BC Physicians Mobilizing Action for ACEs

May 28, 2019

The impact of a successful approach to ACEs might be as great as that of a major vaccine.

Vincent J. Felitti, MD co-author ACE study in Acad Pediatr. 2009

On May 9, 2019, over 500 people, including nearly 100 physicians, came together to strategize around Adverse Childhood Experiences (ACEs) at BC’s second ACEs Summit supported by the Shared Care Committee (a partnership of Doctors of BC and the BC government).

Preventing and addressing ACEs is an important component of the work of approximately 180 physicians involved in a Child and Youth Mental Health and Substance Use (CYMHSU) Community of Practice (CoP) responsible for organizing the Summit. The CoP is a legacy of a provincial CYMHSU Collaborative which wrapped up December 2017.  

There has been a growing understanding of the impact of ACEs on individual and population health since a landmark public health study conducted by Dr Vincent Felitti from Kaiser Permanente in 1997. The negative impact on the developing brain, and increased risk of mental health and substance use disorders and chronic diseases, for those who have experienced ACEs - abuse, neglect, and trauma early in life, are now well recognized.  

Consequently there has been a push across all sectors and systems to strengthen policies to “build better brains, to build better lives”. The second ACEs Summit provided the opportunity to build on current work in the province to prevent and address ACEs. Participants included physicians, clinicians, allied health, community organizations, schools, policing, government, and those with lived experience.  

The day was full of stories of resilience and hope. One young mother spoke of how, with the right support from a community organization, she is now raising a child without ACEs, despite suffering through a traumatic childhood herself.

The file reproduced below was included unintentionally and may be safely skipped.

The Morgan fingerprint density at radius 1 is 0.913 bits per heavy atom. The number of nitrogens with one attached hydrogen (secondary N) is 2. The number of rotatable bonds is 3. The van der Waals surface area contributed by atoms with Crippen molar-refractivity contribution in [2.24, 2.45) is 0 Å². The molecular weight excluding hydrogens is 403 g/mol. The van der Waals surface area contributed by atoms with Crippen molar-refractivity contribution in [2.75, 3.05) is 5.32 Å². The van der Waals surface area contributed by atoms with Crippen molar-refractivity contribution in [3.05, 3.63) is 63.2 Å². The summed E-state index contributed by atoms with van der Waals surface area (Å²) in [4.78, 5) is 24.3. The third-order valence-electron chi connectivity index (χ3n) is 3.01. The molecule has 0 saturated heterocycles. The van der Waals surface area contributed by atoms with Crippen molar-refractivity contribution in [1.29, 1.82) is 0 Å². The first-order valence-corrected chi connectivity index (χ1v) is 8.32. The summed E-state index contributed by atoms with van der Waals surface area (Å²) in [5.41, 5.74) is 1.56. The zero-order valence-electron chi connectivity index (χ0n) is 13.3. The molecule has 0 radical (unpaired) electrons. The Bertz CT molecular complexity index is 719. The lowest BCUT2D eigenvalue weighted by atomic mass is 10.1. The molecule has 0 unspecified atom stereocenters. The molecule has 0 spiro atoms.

Stories were shared from schools, maternity care, primary care clinics, policing, Indigenous communities and others who are achieving success with trauma-informed training and approaches. Results are compelling; Delta Police, working with the Tsawwassen First Nation, reported no youth arrests for five years; a school in Williams Lake has significantly reduced student suspensions. Doctors are building trust with their patients by incorporating social history-taking into their practice. Instead of asking “what’s wrong with you,” they’re asking “what’s happened to you” - and this approach is showing benefits for both. Addictions expert Dr Gabor Mate, speaking at the Summit, advocated for the same approach to addictions – requesting we ask “why the pain?” not “why the addiction?”.   

Highlighting the importance of caring and connection, keynote speaker Liz Huntley, an award-winning U.S.-based attorney and child advocate, shared her personal narrative of growing up with multiple ACEs, and how one compassionate adult changed the course of her life.

The afternoon culminated in a panel discussing next steps at the local, regional, and provincial levels, and a commitment by participants to their own actions for ACEs within their spheres of influence.  

With the conclusion of the Summit, the work on ACEs, and other priorities for child and youth mental health and substance use will continue through the Community of Practice. Physicians interested in ACEs resources, or getting involved in the CoP can learn more here